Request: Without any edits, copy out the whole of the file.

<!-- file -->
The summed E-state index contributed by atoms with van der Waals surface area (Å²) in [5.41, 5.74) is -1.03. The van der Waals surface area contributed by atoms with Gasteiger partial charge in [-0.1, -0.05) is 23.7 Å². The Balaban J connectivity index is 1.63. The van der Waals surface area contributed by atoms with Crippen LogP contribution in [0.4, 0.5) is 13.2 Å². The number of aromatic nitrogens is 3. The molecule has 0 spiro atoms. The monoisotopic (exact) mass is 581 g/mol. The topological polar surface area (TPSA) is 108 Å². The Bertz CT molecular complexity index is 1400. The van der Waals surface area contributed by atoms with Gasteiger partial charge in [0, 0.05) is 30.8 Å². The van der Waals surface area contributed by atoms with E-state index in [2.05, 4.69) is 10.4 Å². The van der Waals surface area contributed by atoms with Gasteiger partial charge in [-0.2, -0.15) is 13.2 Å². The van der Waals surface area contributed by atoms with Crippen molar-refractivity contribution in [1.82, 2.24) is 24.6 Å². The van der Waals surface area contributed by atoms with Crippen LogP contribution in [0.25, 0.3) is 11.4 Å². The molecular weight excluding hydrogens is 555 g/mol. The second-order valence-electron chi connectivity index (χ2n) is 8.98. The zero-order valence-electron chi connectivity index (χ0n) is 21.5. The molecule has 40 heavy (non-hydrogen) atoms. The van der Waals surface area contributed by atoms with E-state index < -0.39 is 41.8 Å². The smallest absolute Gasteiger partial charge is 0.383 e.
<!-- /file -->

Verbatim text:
The summed E-state index contributed by atoms with van der Waals surface area (Å²) in [5.41, 5.74) is -1.03. The van der Waals surface area contributed by atoms with Gasteiger partial charge in [-0.1, -0.05) is 23.7 Å². The Balaban J connectivity index is 1.63. The van der Waals surface area contributed by atoms with Crippen LogP contribution in [0.4, 0.5) is 13.2 Å². The number of aromatic nitrogens is 3. The molecule has 0 spiro atoms. The monoisotopic (exact) mass is 581 g/mol. The topological polar surface area (TPSA) is 108 Å². The Bertz CT molecular complexity index is 1400. The van der Waals surface area contributed by atoms with Gasteiger partial charge in [0, 0.05) is 30.8 Å². The van der Waals surface area contributed by atoms with E-state index in [2.05, 4.69) is 10.4 Å². The van der Waals surface area contributed by atoms with Gasteiger partial charge in [-0.2, -0.15) is 13.2 Å². The van der Waals surface area contributed by atoms with Crippen molar-refractivity contribution in [1.82, 2.24) is 24.6 Å². The van der Waals surface area contributed by atoms with Crippen LogP contribution in [0.25, 0.3) is 11.4 Å². The molecular weight excluding hydrogens is 555 g/mol. The second-order valence-electron chi connectivity index (χ2n) is 8.98. The zero-order valence-electron chi connectivity index (χ0n) is 21.5. The molecule has 40 heavy (non-hydrogen) atoms. The van der Waals surface area contributed by atoms with E-state index < -0.39 is 41.8 Å². The smallest absolute Gasteiger partial charge is 0.383 e.